I would also encourage you to think about what types of things you enjoy doing. If you like the outdoors, the last thing you want to do is end up in a career that confines you to an office environment. Does that make sense? You spend at least 2080 hours a year at work so you want to try to make sure you find something that you enjoy and adds value to your life goals.

Many people incorrectly assume that if you make a lot of money you will be satisfied in any roll. While that may work for some, most people do not thrive in a career/job that they do not like. When people find themselves in that kind of situation, they change roles or even switch careers because they learn that there are things, beyond pay, that matter too!

As a child I thought being a teacher was the greatest job in the world. But when it was time to explore my career choice, I found that I had other skills that were better suited for another field. I studied Business Administration in school because I had some natural leadership skills and wanted to have a career that provided me options. That proved fruitful for me as I was able to take that foundation and move into Quality Management where I obtained a MBA and several certifications, Lean Six Sigma Black Belt; Lean Six Sigma Master Black Belt; Scrum Master and Certified Work Out Facilitator. While my friends that went into teaching may have had a more stable career - being able to work for the same district for many years and have summers off. I have traveled extensively; worked for five Fortune 100 companies and had a variety of roles. I have also been laid off several times and had to do contract roles to be able to support my family while in transition.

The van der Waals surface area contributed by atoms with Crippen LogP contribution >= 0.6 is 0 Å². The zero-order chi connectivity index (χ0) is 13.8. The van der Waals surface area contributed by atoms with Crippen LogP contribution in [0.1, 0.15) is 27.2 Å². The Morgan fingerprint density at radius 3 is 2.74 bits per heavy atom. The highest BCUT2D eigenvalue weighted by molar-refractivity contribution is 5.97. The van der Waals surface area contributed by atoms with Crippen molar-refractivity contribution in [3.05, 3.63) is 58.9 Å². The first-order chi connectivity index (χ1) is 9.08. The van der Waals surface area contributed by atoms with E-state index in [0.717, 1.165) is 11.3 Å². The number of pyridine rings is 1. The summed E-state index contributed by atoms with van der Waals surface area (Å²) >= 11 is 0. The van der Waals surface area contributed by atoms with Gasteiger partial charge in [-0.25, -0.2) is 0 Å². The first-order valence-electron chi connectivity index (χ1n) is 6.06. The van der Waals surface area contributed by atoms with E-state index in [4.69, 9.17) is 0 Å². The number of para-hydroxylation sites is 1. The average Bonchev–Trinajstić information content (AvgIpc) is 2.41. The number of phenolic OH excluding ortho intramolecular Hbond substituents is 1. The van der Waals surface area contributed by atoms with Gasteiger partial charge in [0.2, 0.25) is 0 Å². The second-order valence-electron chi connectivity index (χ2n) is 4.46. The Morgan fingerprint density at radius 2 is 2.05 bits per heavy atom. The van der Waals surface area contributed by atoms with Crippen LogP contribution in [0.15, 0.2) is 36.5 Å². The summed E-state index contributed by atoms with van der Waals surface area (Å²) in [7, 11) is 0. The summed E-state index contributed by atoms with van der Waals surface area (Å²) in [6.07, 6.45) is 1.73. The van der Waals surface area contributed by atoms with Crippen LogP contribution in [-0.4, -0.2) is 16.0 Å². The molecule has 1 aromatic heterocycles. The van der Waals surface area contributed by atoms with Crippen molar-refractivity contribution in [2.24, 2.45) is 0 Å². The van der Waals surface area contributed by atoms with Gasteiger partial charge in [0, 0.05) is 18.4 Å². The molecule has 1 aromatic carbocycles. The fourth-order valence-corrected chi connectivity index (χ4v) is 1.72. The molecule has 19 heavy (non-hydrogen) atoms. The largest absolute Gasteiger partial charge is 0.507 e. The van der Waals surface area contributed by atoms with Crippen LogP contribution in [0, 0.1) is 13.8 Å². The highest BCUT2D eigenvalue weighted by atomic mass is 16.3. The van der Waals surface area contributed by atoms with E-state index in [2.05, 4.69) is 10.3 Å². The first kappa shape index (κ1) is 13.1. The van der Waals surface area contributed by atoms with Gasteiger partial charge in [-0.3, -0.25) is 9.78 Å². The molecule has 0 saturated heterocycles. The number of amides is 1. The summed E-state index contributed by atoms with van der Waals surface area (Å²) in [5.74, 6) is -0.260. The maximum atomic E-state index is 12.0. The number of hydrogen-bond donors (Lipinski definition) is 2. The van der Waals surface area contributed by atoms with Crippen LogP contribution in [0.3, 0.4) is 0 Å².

I know that it seems like you are making a choice for life BUT as I tell my children put yourself in a position to have options. That was if plan A doesn't work out you can quickly look at what other choices are available to you. It is most important to put yourself in a position to thrive not just survive! So invest the time into doing the assessments and doing a personal inventory of what you like. Ask you family and friends about why they picked the careers they are in and really think about their responses. Only YOU know what is best for you. You can do internships or ask some of those individuals to shadow them so you expose yourself to as many careers as you can before deciding what you want to be.

Good Luck!